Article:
“I believe that only a few years are needed before clinical trials can be conducted,” said Mandel, head of the Ophthalmic Science and Engineering Laboratory at Bar-Ilan University, who collaborated on developing the implant.

The work, published in the current issue of Nature Medicine, was co-authored by Ismail E. Araci, a postdoctoral scholar in Quake’s lab, and Baolong Su, a technician in Quake’s lab and currently an undergraduate student at the University of California, Los Angeles.

Source: Stanford News

Stanford graduate student Ming Gong, left, and Professor Hongjie Dai have developed a low-cost electrolytic device that splits water into hydrogen and oxygen at room temperature. The device is powered by an ordinary AAA battery. (Mark Shwartz / Stanford Precourt Institute for Energy)

Stanford scientists develop water splitter that runs on ordinary AAA battery

Hongjie Dai and colleagues have developed a cheap, emissions-free device that uses a 1.5-volt battery to split water into hydrogen and oxygen. The hydrogen gas could be used to power fuel cells in zero-emissions vehicles.

BY MARK SHWARTZ


In 2015, American consumers will finally be able to purchase fuel cell cars from Toyota and other manufacturers. Although touted as zero-emissions vehicles, most of the cars will run on hydrogen made from natural gas, a fossil fuel that contributes to global warming.

Stanford graduate student Ming Gong, left, and Professor Hongjie Dai have developed a low-cost electrolytic device that splits water into hydrogen and oxygen at room temperature. The device is powered by an ordinary AAA battery. (Mark Shwartz / Stanford Precourt Institute for Energy)
Stanford graduate student Ming Gong, left, and Professor Hongjie Dai have developed a low-cost electrolytic device that splits water into hydrogen and oxygen at room temperature. The device is powered by an ordinary AAA battery. (Mark Shwartz / Stanford Precourt Institute for Energy)

Now scientists at Stanford University have developed a low-cost, emissions-free device that uses an ordinary AAA battery to produce hydrogen by water electrolysis.  The battery sends an electric current through two electrodes that split liquid water into hydrogen and oxygen gas. Unlike other water splitters that use precious-metal catalysts, the electrodes in the Stanford device are made of inexpensive and abundant nickel and iron.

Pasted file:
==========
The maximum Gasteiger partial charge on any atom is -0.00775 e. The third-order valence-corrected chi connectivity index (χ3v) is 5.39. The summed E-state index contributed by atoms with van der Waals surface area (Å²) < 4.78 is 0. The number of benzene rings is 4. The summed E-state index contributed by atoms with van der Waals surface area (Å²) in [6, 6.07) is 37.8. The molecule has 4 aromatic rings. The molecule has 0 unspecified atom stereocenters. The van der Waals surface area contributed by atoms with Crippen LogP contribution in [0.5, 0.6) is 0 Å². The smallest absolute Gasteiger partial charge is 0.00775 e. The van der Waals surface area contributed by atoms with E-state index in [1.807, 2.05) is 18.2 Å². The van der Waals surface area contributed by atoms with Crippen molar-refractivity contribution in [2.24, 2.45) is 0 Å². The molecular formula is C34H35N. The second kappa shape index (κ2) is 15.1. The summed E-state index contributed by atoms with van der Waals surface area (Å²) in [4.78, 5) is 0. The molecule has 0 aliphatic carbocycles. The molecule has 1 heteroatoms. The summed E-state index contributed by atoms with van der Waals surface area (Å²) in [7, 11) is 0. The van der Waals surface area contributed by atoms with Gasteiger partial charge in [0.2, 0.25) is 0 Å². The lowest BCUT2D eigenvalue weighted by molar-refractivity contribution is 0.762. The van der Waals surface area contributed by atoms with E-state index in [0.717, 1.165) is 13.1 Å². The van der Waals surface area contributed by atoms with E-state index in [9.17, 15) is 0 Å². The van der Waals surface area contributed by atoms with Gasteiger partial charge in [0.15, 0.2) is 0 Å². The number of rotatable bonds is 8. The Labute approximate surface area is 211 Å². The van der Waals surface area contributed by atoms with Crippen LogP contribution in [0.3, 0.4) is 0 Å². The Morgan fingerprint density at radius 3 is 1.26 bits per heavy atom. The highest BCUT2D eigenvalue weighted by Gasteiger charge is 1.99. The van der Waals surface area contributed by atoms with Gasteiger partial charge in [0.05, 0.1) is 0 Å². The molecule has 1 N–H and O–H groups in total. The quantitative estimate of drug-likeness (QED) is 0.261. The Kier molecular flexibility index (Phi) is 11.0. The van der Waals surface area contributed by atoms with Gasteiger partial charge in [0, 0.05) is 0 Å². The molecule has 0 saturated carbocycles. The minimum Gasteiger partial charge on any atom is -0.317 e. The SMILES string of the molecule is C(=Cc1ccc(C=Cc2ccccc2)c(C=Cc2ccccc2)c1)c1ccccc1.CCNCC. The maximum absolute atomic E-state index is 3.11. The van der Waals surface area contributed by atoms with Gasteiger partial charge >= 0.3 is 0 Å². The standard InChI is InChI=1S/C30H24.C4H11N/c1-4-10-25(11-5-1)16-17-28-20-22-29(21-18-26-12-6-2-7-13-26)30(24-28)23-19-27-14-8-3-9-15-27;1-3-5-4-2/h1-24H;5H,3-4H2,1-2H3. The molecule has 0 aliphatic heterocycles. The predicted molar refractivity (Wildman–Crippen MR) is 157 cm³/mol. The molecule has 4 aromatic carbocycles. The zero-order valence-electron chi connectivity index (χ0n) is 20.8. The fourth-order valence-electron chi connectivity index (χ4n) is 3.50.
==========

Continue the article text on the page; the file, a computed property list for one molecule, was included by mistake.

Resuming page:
“Using nickel and iron, which are cheap materials, we were able to make the electrocatalysts active enough to split water at room temperature with a single 1.5-volt battery,” said Hongjie Dai, a professor of chemistry at Stanford. “This is the first time anyone has used non-precious metal catalysts to split water at a voltage that low. It’s quite remarkable, because normally you need expensive metals, like platinum or iridium, to achieve that voltage.”

In addition to producing hydrogen, the novel water splitter could be used to make chlorine gas and sodium hydroxide, an important industrial chemical, according to Dai. He and his colleagues describe the new device in a study published in the Aug. 22 issue of the journal Nature Communications.

The promise of hydrogen

Automakers have long considered the hydrogen fuel cell a promising alternative to the gasoline engine.  Fuel cell technology is essentially water splitting in reverse. A fuel cell combines stored hydrogen gas with oxygen from the air to produce electricity, which powers the car. The only byproduct is water – unlike gasoline combustion, which emits carbon dioxide, a greenhouse gas.

Earlier this year, Hyundai began leasing fuel cell vehicles in Southern California. Toyota and Honda will begin selling fuel cell cars in 2015. Most of these vehicles will run on fuel manufactured at large industrial plants that produce hydrogen by combining very hot steam and natural gas, an energy-intensive process that releases carbon dioxide as a byproduct.

Splitting water to make hydrogen requires no fossil fuels and emits no greenhouse gases. But scientists have yet to develop an affordable, active water splitter with catalysts capable of working at industrial scales.

“It’s been a constant pursuit for decades to make low-cost electrocatalysts with high activity and long durability,” Dai said. “When we found out that a nickel-based catalyst is as effective as platinum, it came as a complete surprise.”

Saving energy and money

The discovery was made by Stanford graduate student Ming Gong, co-lead author of the study. “Ming discovered a nickel-metal/nickel-oxide structure that turns out to be more active than pure nickel metal or pure nickel oxide alone,” Dai said.  “This novel structure favors hydrogen electrocatalysis, but we still don’t fully understand the science behind it.”